Greater Blue Mountains drive – Wollondilly trail
Bargo State Conservation Area
Wollondilly trail, part of the Greater Blue Mountains drive, takes in scenic views of Mittagong Nattai, Thirlmere Lakes and Bargo State Recreation Area, Camden and Picton.
- Bargo State Conservation Area
- 70km one-way
- Time suggested
- 1hr 30min
Part of the Greater Blue Mountains drive, Wollondilly trail is a great way to see idyllic parts of greater Sydney from the comfort of your car. Pack a picnic lunch before you head off on this scenic mountain drive because you’ll find plenty of picturesque settings to stop and eat at.
This rural bushland circuit off the Hume Highway from Mittagong takes about an hour and a half all-up and tours past Thirlmere Lakes, Nattai National Park, and the Bargo State Recreation Area.
Stop and stretch your legs at Wombeyan Caves, where you can picnic on the spacious grounds or take a self-guided cave tour. Along the way, you can also visit the Train Heritage Works Museum in Thirlmere, with its amazing collection of locomotives. Be sure to stop in Camden, not far from Campbelltown, where rural life gets a glamorous twist. You can then stop off in charming, historic Picton for a coffee and a browse of the local galleries.
For the latest updates on fires, closures and other alerts in this area, see https://www.nationalparks.nsw.gov.au/things-to-do/driving-routes/greater-blue-mountains-drive-wollondilly-trail/local-alerts
- National Parks Contact Centre
- 7am to 7pm daily
- 1300 072 757 (13000 PARKS) for the cost of a local call within Australia excluding mobiles
- in Bargo State Conservation Area in the Sydney and surrounds and Country NSW regions
Bargo State Conservation Area is always open but may be closed at times due to poor weather or fire danger.
All the practical information you need to know about Greater Blue Mountains drive – Wollondilly trail.
Getting there and parking
Get driving directions
Wollondilly trail is part of Greater Blue Mountains drive. To get there:
- Join Greater Blue Mountains drive in Nattai National Park and travel east along Burragorang Road. Continue all the way to The Oaks, or turn right onto Barkers Lodge Road and head south.
- Travelling along Barkers Lodge Road along the eastern side of Nattai National Park takes you to Picton.
- Exit Picton via Thirlmere Way which takes you to Thirlmere Lakes National Park and Bargo State Recreation Area.
- Travel over the Hume Highway and follow signs to Mittagong, where this part of the Greater Blue Mountains drive ends.
Park entry points
Best times to visit
There are lots of great things waiting for you in Nattai National Park. Here are some of the highlights.
Mild weather and misty mornings; a great time to explore some of the longer hikes in the park, including Starlight's trail and Couridjah Corridor walk.
Enjoy the incredible array of wildflowers that cover the ground in the rainforests and the mild weather.
Swim or canoe in the lakes and rivers.
Weather, temperature and rainfall
22°C and 27°C
12°C and 15°C
The area’s highest recorded rainfall in one day
Maps and downloads
Bowral (54 km)
Spring is tulip time while summer has fragrant roses and autumn, flowering bulbs. Bowral Tulip Festival runs from the end of September until early October; the Autumn Garden Festival is held in May.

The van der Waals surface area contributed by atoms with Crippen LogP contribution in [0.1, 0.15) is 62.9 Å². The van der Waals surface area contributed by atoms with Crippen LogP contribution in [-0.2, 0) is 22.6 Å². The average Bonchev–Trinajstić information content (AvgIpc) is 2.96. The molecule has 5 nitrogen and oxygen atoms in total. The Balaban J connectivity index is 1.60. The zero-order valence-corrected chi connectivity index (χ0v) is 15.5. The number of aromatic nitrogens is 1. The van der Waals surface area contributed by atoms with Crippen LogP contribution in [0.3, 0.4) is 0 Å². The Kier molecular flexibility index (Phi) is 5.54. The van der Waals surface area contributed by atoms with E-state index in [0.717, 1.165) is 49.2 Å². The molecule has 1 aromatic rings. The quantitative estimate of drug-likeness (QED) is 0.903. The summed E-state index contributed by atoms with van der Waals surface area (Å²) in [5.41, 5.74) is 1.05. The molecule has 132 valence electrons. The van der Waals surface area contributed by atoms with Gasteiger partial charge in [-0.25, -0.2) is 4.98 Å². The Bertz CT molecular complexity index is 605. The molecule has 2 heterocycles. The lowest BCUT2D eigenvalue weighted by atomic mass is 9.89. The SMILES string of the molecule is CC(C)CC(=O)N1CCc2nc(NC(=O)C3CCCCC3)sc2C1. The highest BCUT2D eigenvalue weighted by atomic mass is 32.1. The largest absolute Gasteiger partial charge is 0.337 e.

Campbelltown (85 km)
For nature lovers, the Macarthur region has plenty of natural attractions. Explore nature reserves and wildlife trails or see spectacular native flora and fauna at the Australian Botanic Garden Mount Annan, the largest botanic garden in Australia.
Thirlmere (31 km)
Part of the Greater Blue Mountains World Heritage Area, Thirlmere Lakes National Park has reed-fringed freshwater lakes, abundant with waterbirds and surrounded by native forest.
Greater Blue Mountains drive – Wollondilly trail is in Bargo State Conservation Area. Here are just some of the reasons why this park is special:
The Bargo reserve system falls within the area of Dharawal Land Council. Dharawal People lived mainly on fruits, vegetables, fish and shellfish. The women collected plant foods and were known for their excellent canoeing and fishing skills. Men speared fish and hunted land mammals. The reserve contains numerous reminders of these activities, with Aboriginal sites including axe grinding grooves, wells, engravings and surface artefact sites.
In about 1798, Europeans discovered the Bargo area. Attempts were made to settle the land and run cattle. However, nobody who was granted land outside the colony of Sydney chose to take up the grant in Bargo. The land was considered of poor quality for grazing and people settled further south. Bargo became a feared place and dangerous to travel through. The road built to pass through 'Bargo Brush' became hazardous; the forest, and its thick understorey, was a great place for bushrangers to hide. In 1863, even the established railway line at Picton bypassed Bargo.
Bargo is dominated by dry sclerophyll forest that is typical to NSW, but the reserve also houses pockets of warm-temperate rainforest. Eleven rare plant species grow within these rainforest areas, including hairy and Mittagong geebung, narrow-leaved mallee ash eucalyptus and native cranberry. Given the more barren nature of the soil in this area, it stands to reason that warm-temperate rainforest replaces subtropical rainforest on poorer soils at higher altitudes in NSW.
Enjoy the company of native Australian animals in this reserve, such as eastern grey kangaroos, koalas and platypus. There are also vulnerable tiger quolls and long-nosed potoroos cohabiting with 19 reptile species and nine frog species. The majority of the Bargo local wildlife can be easily spotted early morning or late afternoon. Bargo is also ideal for birdwatching, as there are over 160 species of birds which have been found to nest or feed in the area, including glossy black cockatoos.